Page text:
".... I mean, if we stocked at that kind of density, well with our soils and the amount of rain we get, the place would be a quagmire. And your grass is much too mature? It's little better than straw and you're cows won't perform. Honestly, don't say I didn't warn you.
"You're also wasting lots of the grass. The cattle are just trampling it into the ground. And that field you've just moved them out of, there's enough left there to feed them for another week.Why grow it and then not feed it? Madness, I tell you, madness!"
Such were the forebodings of doom, ringing in my ears as I boarded the plane to St Louis, Missouri (via Chicago) to spend three days at Greg Judy's Mob Grazing School in the hamlet of Rucker. What had I done? Was I worshipping false idols? Was this whole mob grazing lark just a blind alley leading to poverty and unemployment? I had one of Greg's books with me but couldn't bring myself to look at it. Maybe he was a fringe lunatic, the leader of a cult, worshipping rough, weed-laden pastures and I was a willing disciple, drawn in with his tales of 75 vestal, virginal paddocks (per rotation) just lying there waiting to be consumed by willing beasts.
The condition of St Louis airport did nothing to allay my concerns. A tornado had ripped through there, just days before my arrival and half the airport was closed, blue tarpaulins strung across gaping holes in the terminal roof. Were the Gods trying to tell me something about my Nuffield trip, first with terrible earthquakes devastating parts of New Zealand, now with the US suffering its worst tornadoes in over quarter of a century.
The extreme weather had brought over four inches of rain to the area in the past twenty days, and I had visions of cattle up to their hocks in mud, staggering disconsolately through the pouring rain under a gloomy sky. Arable fields by the side of the road reinforced such worries, with deep rills eroded by the flowing water running across the cultivated land. What would the morning bring......?
Mob grazing, hah, it works.....!
It was the feel of the soil under my boots that I noticed first, spongy and forgiving, like walking across a giant mattress. Laid on top of the soil was a mass of dead stems through which sprouted thousands of new clover and grass seedlings. Greg explained, in his Mid-West drawl, that the soil texture was due to the high levels of organic matter he, or rather his cows, had helped to create through being mob grazed.
The cattle were in an adjoining block, a couple of hundred South Poll suckler cows. The spring calving season was just getting underway and the out-wintered cattle looked thin but surprisingly healthy. Average temperatures in winter are below freezing and high rainfall is the norm throughout the year, and yet Greg has no sheds on his land to house the cattle, nor does he own a tractor. The cattle do all their own harvesting work, and they spread their manure for free too. He does give them an occasional feed of hay, but only when ice storms have sealed the ground with an impenetrable layer of rock-hard ice. Snow, apparently, doesn't trouble the cows as they just scrape through it to the stockpiled grasses below.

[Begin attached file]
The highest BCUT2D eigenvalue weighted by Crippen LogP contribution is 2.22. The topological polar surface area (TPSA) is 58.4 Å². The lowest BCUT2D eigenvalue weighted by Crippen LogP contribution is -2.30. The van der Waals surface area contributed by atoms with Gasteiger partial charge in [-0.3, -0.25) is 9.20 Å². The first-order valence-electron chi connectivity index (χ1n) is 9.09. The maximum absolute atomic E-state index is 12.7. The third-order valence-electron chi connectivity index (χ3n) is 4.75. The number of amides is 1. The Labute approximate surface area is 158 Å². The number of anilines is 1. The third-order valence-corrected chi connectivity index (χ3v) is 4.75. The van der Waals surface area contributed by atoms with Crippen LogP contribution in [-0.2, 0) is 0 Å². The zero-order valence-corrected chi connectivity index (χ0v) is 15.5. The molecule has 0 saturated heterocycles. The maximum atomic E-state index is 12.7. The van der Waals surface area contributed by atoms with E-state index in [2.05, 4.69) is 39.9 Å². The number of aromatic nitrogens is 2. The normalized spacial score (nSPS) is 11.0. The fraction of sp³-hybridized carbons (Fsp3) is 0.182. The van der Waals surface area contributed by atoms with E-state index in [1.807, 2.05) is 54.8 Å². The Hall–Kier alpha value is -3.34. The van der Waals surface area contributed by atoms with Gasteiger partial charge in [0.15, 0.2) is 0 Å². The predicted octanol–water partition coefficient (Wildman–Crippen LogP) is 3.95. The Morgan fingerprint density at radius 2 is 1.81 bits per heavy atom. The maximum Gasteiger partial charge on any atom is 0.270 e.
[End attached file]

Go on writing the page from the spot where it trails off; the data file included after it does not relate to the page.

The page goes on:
That's one of the secrets of mob grazing. You get your stocking rates right, and time your moves during the growing season both to ensure adequate regrowth of the grasses before the cattle return to the same patch of ground again, and also to ensure you build up a surplus of grass around the farm. When the growing season ends, this stockpile of fodder can be utilised very cheaply.
New season grass growth. This area of ground had been covered in large amounts of stockpiled forage which had been grazed off during the winter. The two patches of brown are places where the litter can be seen lying on the soil surface. As well as seething with worms, these areas were also covered with hundreds of new seedlings, predominantly clovers.
Another secret is the stocking densities. The cattle are stocked at very high densities, especially in the summer months as the land gets drier (in winter, they're given a little more room, and moved very frequently to avoid poaching the ground). Remembering that the grasses are taller and more mature than is usual under a conventional, rotationally grazed system (especially later in the season), these high densities mean a significant proportion of the grass stems are trampled rather than grazed. To paraphrase Greg, this is worm fodder. It forms a layer of dead and decaying material on the surface which feeds the incredible amounts of soil life we saw. It also protects the soil from the deleterious effects of wind and rainfall and provides a beneficial microclimate for the aforementioned bugs.
A group of bulls being moved to a new paddock. Predominantly South Poll, they're a range of ages from freshly weaned yearlings to over two years old.
Of course, one thing I haven't mentioned is the economics of the system. I am not going to go into detail, in fact I am not going to provide any data at all. Instead, I will say this: If you are in the cattle game, grab a pen and paper and write a list of all the costs you incur in keeping cattle (eg Muck spreading, silage making, milling grain, feeding silage, mucking out pens etc etc). Now divide them up into two columns headed "Summer costs" and Winter costs". Now cross out ALL the winter costs and replace with a very small amount of labour, just enough to put up a couple of temporary fences each day. This is roughly where Greg is with his system. Incredibly simple, incredibly efficient and with the same numbers of calves to sell as you and I have under our ridiculous, fossil-fuel-driven systems.
Mob grazing doesn't just work. It rocks!